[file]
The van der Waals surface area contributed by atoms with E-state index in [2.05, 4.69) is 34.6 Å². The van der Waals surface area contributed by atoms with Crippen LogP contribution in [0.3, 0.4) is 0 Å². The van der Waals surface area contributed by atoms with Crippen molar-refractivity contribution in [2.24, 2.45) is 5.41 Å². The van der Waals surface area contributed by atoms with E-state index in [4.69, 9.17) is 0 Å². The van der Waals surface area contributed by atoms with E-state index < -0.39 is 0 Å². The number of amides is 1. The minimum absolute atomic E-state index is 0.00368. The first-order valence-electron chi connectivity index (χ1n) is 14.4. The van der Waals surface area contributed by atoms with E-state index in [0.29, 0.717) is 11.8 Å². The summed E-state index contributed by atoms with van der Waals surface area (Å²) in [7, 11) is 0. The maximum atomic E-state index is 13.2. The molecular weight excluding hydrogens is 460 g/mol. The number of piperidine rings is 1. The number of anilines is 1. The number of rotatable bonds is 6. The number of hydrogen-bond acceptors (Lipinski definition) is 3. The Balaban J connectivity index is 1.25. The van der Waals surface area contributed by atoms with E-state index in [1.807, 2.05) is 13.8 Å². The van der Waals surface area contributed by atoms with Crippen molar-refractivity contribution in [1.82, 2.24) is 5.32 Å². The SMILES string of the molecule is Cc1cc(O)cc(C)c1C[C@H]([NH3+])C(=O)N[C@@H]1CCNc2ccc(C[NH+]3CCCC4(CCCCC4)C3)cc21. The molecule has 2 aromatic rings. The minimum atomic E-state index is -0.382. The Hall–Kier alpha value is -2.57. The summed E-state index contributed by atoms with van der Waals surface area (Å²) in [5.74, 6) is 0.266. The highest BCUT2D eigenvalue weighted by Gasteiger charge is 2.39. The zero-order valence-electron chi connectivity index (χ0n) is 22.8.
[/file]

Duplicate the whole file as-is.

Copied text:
The van der Waals surface area contributed by atoms with E-state index in [2.05, 4.69) is 34.6 Å². The van der Waals surface area contributed by atoms with Crippen LogP contribution in [0.3, 0.4) is 0 Å². The van der Waals surface area contributed by atoms with Crippen molar-refractivity contribution in [2.24, 2.45) is 5.41 Å². The van der Waals surface area contributed by atoms with E-state index in [4.69, 9.17) is 0 Å². The van der Waals surface area contributed by atoms with E-state index < -0.39 is 0 Å². The number of amides is 1. The minimum absolute atomic E-state index is 0.00368. The first-order valence-electron chi connectivity index (χ1n) is 14.4. The van der Waals surface area contributed by atoms with E-state index in [0.29, 0.717) is 11.8 Å². The summed E-state index contributed by atoms with van der Waals surface area (Å²) in [7, 11) is 0. The maximum atomic E-state index is 13.2. The molecular weight excluding hydrogens is 460 g/mol. The number of piperidine rings is 1. The number of anilines is 1. The number of rotatable bonds is 6. The number of hydrogen-bond acceptors (Lipinski definition) is 3. The Balaban J connectivity index is 1.25. The van der Waals surface area contributed by atoms with E-state index in [1.807, 2.05) is 13.8 Å². The van der Waals surface area contributed by atoms with Crippen molar-refractivity contribution in [1.82, 2.24) is 5.32 Å². The SMILES string of the molecule is Cc1cc(O)cc(C)c1C[C@H]([NH3+])C(=O)N[C@@H]1CCNc2ccc(C[NH+]3CCCC4(CCCCC4)C3)cc21. The molecule has 2 aromatic rings. The minimum atomic E-state index is -0.382. The Hall–Kier alpha value is -2.57. The summed E-state index contributed by atoms with van der Waals surface area (Å²) in [5.74, 6) is 0.266. The highest BCUT2D eigenvalue weighted by Gasteiger charge is 2.39. The zero-order valence-electron chi connectivity index (χ0n) is 22.8.